|     RREP.{field}    |               Field in RREP               |
    |          --         |                     --                    |
    |        MsgHdr       |         the RFC5444 Message Header        |
    |        MsgTLV       |           an RFC5444 Message TLV          |
    |       HopLimit      |           MsgHdr.<msg-hop-limit>          |
    |          --         |                     --                    |
    |       AddrBlk       |          an RFC5444 address block         |
    |      AddrBlk[1]     |     The first address slot in AddrBlk     |
    |      AddrBlk[N]     |      The Nth address slot in AddrBlk      |
    |  AddrBlk[i].{field} |        {field} value for AddrBlk[i]       |
    |  AddrBlk[OrigNode]  |                 AddrBlk[1]                |
    |  AddrBlk[TargNode]  |                 AddrBlk[2]                |
    |  AddrBlk[uOrigNode] |                 AddrBlk[1]                |
    |  AddrBlk[uTargNode] |                 AddrBlk[2]                |
    |    RREP.PfxLen[i]   |       same as RREP.AddrBlk[i].PfxLen      |
    |     HopCountTLV     |     HopCount TLV for AddrBlk addresses    |
    |      SeqNumTLV      | Sequence Number TLV for AddrBlk addresses |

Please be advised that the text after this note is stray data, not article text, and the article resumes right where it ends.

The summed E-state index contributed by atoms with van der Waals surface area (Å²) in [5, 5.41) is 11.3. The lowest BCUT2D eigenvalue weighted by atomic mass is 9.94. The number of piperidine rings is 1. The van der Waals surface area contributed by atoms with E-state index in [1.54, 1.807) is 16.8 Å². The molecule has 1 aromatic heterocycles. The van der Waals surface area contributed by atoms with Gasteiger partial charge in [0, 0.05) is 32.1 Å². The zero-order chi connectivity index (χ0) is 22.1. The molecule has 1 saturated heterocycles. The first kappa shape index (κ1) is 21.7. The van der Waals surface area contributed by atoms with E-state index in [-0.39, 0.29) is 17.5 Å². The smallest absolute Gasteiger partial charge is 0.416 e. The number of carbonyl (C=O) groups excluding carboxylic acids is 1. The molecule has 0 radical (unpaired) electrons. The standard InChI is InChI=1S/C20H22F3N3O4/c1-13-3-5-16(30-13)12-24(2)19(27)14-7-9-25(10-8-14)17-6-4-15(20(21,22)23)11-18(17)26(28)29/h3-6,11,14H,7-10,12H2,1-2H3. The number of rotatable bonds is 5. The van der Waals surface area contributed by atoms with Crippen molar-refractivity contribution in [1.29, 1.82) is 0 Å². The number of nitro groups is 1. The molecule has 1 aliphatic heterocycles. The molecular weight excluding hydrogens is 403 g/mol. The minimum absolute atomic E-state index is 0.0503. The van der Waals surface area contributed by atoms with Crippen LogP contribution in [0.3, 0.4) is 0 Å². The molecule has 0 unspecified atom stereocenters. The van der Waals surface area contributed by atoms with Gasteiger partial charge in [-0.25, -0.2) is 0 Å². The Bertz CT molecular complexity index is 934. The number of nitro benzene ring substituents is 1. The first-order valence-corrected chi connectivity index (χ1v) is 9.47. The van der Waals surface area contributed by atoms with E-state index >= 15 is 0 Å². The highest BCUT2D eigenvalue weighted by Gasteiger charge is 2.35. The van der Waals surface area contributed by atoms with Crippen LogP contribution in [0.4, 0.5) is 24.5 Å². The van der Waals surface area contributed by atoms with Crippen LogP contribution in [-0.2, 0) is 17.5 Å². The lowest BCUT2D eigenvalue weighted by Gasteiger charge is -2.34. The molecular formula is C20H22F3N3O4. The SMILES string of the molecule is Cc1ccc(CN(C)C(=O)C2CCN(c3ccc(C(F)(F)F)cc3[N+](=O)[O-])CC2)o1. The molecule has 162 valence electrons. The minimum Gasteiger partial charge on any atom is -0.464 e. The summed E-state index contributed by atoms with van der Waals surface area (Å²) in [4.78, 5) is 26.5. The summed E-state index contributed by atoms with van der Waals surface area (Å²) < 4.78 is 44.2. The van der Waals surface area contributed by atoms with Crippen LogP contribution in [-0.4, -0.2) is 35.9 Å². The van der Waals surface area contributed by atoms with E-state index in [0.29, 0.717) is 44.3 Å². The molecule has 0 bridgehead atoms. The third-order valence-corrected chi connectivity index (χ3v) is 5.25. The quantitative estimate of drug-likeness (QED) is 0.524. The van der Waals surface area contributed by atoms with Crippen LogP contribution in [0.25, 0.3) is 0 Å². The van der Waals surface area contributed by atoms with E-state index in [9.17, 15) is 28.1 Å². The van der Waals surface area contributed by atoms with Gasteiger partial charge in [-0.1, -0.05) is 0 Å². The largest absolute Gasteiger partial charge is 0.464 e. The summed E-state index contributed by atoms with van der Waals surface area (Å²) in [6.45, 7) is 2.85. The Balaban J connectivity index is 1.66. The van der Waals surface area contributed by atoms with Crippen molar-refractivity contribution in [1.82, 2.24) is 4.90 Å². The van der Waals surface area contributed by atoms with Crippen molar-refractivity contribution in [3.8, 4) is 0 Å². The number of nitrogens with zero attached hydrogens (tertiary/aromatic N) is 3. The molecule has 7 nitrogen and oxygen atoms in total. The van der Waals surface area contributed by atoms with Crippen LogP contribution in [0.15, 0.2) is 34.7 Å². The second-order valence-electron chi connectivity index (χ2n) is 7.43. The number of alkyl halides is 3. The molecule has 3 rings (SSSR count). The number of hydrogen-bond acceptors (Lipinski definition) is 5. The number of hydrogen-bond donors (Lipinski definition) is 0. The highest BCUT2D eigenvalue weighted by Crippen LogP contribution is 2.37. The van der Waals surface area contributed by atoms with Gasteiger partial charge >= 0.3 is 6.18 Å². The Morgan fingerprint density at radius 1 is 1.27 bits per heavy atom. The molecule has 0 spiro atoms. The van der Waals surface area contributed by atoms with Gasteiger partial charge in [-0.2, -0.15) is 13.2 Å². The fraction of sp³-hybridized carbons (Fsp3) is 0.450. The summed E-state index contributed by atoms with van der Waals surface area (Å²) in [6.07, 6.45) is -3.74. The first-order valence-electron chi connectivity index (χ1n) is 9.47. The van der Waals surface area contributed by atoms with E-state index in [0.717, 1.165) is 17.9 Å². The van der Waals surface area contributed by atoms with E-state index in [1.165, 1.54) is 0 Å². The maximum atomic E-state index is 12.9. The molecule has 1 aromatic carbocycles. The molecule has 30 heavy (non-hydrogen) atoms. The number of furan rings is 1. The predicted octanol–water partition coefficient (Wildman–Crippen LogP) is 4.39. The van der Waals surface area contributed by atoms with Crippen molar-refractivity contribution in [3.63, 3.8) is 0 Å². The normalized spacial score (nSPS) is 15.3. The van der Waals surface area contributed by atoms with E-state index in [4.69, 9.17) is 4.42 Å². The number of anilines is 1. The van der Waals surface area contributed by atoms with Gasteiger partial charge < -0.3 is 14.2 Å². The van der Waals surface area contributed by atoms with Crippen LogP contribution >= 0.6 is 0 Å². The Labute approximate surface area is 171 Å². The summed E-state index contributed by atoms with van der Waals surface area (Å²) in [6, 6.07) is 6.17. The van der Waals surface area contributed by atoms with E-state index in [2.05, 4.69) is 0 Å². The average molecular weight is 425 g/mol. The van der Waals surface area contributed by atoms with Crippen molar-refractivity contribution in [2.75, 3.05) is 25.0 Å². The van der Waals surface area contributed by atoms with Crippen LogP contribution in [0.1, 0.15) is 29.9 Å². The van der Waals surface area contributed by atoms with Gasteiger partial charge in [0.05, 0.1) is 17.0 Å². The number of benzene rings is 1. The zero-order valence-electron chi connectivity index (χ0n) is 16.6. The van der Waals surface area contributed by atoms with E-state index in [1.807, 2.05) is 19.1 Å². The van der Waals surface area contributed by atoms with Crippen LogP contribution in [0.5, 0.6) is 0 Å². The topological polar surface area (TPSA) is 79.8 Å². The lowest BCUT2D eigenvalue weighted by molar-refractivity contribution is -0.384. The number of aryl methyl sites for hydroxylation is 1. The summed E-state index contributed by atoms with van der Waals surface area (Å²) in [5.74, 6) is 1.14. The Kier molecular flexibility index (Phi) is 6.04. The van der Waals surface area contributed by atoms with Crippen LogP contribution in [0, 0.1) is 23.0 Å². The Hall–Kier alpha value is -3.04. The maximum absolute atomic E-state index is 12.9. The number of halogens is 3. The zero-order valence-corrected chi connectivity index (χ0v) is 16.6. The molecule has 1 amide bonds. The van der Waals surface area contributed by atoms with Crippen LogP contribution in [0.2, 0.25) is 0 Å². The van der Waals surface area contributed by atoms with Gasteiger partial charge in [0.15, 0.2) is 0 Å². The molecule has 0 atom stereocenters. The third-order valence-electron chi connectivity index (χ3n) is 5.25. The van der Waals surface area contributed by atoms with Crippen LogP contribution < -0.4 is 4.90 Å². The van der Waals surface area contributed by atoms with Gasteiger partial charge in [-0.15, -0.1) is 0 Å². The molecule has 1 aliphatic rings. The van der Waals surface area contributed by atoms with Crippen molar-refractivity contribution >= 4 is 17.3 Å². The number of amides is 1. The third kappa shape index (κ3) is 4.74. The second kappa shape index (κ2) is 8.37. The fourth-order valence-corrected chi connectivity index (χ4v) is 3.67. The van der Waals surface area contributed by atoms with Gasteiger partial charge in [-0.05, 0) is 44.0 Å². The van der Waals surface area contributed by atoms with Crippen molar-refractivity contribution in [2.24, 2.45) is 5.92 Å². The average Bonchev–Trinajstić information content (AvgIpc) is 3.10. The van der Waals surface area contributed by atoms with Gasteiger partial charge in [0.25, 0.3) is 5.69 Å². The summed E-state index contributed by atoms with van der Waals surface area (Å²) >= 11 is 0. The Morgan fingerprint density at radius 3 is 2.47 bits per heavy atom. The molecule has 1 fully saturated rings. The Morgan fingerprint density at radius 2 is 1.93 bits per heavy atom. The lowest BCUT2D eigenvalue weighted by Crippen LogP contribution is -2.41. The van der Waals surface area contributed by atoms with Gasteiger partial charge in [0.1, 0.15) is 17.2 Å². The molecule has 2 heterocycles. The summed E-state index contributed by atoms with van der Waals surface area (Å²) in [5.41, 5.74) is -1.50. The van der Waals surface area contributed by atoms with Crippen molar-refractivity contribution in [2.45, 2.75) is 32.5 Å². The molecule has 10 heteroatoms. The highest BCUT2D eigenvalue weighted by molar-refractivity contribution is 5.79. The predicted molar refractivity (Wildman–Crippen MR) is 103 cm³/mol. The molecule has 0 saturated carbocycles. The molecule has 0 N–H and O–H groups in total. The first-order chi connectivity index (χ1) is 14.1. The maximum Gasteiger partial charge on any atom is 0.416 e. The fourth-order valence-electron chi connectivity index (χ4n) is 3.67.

|          --         |                     --                    |
    |       OrigRtr       |          RREQ Originating Router          |
    |       OrigNode      |              Originating Node             |
    |       InterRtr      |         Intermediate AODVv2 Router        |
    |       TargRtr       |               Target Router               |
    |       TargNode      |                Target Node                |
    |      uOrigNode      |  IP address in the "OrigNode" uRREP slot  |
    |      uTargNode      |  IP address in the "TargNode" uRREP slot  |
    +---------------------+-------------------------------------------+

                                  Table 1

   Note that Table 1 treats AddrBlk and TLV array values as if indexed
   starting with 1 instead of 0, in contrast to RFC 5444 [RFC5444].


3.  Unknown Prefix Convention

   In this specification, it is possible that one of the two addresses
   in the specified RREP AddrBlks has a known <prefix-length> value, but
   the other address does not.  In such cases, a <prefix-length> value
   block MUST be supplied even though only one <prefix-length> is known.
   Since RFC 5444 requires the <prefix-length>s to be supplied for both